Virtually every year disaster strikes some part of Australia. Whether it's widespread floods, bushfires, or a nation-wide Telstra outage in the middle of GoT. After the devastating 2003 Canberra bushfires, this site was rereleased. When designing a new home for a young family, Kuhnellco Architecture explored the idea of new beginnings to design a home which is simple and honest, reflecting the harsh beauty of the site and it's history...
The bushfire crystallised how harsh and extreme the Australian landscape can be. In designing Archer Family Residence, the architects wanted to capture the idea of new beginnings as a reference to this young family, but also to the community who had to rebuild their lives. For inspiration Kuhnellco Architecture looked at colonial settlements where utility and function take priority. They also explored the meaning of community from a pre-colonial perspective, where gathering places incorporate an important communal area.
The result is a home which reflects the values and history of the site and expresses the raw beauty of the Australian landscape with honest materials and simple detailing.
"I took the Australian rural vernacular as inspiration, and as such the detailing of the pavilions is deliberately un-complicated." - Peter Kuhnell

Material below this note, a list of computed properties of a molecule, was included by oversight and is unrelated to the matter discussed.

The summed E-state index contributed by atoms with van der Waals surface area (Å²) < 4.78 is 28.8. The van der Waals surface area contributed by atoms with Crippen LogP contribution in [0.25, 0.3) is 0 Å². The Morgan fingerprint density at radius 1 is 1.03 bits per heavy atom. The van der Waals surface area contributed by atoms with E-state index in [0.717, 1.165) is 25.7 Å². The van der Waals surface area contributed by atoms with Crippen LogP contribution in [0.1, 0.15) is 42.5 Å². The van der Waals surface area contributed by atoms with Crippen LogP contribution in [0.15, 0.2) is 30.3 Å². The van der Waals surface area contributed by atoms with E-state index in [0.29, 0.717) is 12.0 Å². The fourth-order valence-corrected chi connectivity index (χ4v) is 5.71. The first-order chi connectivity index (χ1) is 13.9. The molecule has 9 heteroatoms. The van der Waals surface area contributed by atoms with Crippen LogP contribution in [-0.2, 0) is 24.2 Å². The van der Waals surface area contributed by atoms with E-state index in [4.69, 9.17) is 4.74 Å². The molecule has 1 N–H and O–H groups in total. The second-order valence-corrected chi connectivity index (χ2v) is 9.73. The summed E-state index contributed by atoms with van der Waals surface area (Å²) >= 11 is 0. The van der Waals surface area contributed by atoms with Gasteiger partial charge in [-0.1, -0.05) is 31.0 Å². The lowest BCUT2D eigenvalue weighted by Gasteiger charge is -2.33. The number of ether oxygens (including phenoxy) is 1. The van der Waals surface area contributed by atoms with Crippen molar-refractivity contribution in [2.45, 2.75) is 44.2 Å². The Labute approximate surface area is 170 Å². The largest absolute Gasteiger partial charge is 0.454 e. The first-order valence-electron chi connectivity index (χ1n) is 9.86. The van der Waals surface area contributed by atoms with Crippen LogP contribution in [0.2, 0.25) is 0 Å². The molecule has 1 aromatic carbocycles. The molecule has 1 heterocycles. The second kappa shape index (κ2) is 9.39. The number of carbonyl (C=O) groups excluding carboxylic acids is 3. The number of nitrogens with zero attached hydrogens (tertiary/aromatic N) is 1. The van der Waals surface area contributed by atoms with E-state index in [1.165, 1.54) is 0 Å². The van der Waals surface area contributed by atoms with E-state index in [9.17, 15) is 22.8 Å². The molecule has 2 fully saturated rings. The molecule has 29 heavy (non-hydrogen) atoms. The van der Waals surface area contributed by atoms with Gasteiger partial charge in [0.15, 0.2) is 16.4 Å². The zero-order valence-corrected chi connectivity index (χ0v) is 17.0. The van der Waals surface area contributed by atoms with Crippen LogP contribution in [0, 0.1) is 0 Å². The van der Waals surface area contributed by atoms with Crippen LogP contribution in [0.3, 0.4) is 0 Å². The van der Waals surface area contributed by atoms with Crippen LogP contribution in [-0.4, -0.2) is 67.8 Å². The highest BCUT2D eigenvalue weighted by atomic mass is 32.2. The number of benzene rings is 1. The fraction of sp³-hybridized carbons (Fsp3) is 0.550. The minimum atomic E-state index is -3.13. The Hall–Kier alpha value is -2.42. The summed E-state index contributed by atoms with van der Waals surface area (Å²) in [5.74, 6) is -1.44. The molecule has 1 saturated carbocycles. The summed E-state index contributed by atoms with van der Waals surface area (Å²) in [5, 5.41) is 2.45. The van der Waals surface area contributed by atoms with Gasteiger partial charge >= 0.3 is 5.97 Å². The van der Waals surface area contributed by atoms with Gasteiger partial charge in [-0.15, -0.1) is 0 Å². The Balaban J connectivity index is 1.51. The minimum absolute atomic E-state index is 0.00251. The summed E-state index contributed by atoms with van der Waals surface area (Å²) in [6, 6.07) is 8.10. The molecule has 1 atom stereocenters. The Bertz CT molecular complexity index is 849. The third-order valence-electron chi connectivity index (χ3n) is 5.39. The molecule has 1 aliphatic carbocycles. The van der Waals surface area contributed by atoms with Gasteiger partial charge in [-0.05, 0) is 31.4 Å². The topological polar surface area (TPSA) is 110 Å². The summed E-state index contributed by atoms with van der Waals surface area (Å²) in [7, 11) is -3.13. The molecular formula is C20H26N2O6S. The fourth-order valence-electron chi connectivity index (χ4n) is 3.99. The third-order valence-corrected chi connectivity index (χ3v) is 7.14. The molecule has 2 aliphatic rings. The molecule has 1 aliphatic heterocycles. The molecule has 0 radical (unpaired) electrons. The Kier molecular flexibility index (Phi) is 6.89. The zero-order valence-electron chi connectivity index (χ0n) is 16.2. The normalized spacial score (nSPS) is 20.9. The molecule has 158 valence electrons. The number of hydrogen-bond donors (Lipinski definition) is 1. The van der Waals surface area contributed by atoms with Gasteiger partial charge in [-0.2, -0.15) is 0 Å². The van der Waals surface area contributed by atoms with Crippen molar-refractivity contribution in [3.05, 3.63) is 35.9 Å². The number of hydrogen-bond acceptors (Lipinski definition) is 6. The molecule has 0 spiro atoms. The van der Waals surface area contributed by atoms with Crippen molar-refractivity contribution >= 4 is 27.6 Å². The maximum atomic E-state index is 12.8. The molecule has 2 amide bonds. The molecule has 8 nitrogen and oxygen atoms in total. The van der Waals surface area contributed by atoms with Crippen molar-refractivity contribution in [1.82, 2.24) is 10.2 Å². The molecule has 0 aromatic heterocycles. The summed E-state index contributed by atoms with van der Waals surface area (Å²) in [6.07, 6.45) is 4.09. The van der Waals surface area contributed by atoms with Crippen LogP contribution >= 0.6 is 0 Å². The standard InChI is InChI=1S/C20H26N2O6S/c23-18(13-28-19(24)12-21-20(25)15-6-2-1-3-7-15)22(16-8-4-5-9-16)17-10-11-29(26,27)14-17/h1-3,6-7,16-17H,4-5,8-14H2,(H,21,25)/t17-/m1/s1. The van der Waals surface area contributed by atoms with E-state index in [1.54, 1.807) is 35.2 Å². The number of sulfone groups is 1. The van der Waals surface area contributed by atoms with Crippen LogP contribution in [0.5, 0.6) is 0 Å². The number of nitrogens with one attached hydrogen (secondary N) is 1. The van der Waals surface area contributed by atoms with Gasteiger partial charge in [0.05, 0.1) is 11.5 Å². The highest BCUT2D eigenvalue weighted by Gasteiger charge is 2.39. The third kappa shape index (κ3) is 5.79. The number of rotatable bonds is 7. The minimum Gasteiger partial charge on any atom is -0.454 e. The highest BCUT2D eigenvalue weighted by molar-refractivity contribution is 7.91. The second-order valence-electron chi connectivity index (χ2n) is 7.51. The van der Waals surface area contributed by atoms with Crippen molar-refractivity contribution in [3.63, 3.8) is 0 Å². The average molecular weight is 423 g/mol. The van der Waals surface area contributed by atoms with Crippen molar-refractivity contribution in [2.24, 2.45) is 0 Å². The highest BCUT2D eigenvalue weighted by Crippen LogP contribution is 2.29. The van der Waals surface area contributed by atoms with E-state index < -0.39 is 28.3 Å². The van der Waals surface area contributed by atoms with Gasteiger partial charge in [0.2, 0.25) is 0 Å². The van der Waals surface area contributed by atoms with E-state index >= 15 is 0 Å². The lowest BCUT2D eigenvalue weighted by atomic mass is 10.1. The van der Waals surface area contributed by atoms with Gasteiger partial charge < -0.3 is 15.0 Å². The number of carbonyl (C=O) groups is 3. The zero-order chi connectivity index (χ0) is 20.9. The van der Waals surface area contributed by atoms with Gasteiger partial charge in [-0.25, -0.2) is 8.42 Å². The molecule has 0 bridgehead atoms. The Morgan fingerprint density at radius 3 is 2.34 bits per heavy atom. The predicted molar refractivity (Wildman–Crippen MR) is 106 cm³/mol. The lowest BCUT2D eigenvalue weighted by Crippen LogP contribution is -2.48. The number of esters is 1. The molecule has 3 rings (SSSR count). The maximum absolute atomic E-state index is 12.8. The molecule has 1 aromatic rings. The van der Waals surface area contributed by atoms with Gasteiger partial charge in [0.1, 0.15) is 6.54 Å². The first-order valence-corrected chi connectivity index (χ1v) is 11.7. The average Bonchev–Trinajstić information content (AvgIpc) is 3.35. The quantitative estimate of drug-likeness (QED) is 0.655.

The outcome of this design approach is a series of pavilions arranged around a communal living space. This provides a sheltered and protected outdoor space as well as flexibility for the future as the family's needs change and grow.
"For the client, the building allows a fluid interaction with the surrounding landscape whilst also offering a series of spaces that can be adapted as their family grows." - Peter Kuhnell
When recovering from disaster, it's natural to reflect on the importance and value of place. This home looks to the past to provide meaning and inspiration for a new future. By approaching the design in this way the new building feels more connected to the landscape and the history of the site. You can (and should) have a new building that feels like it belongs.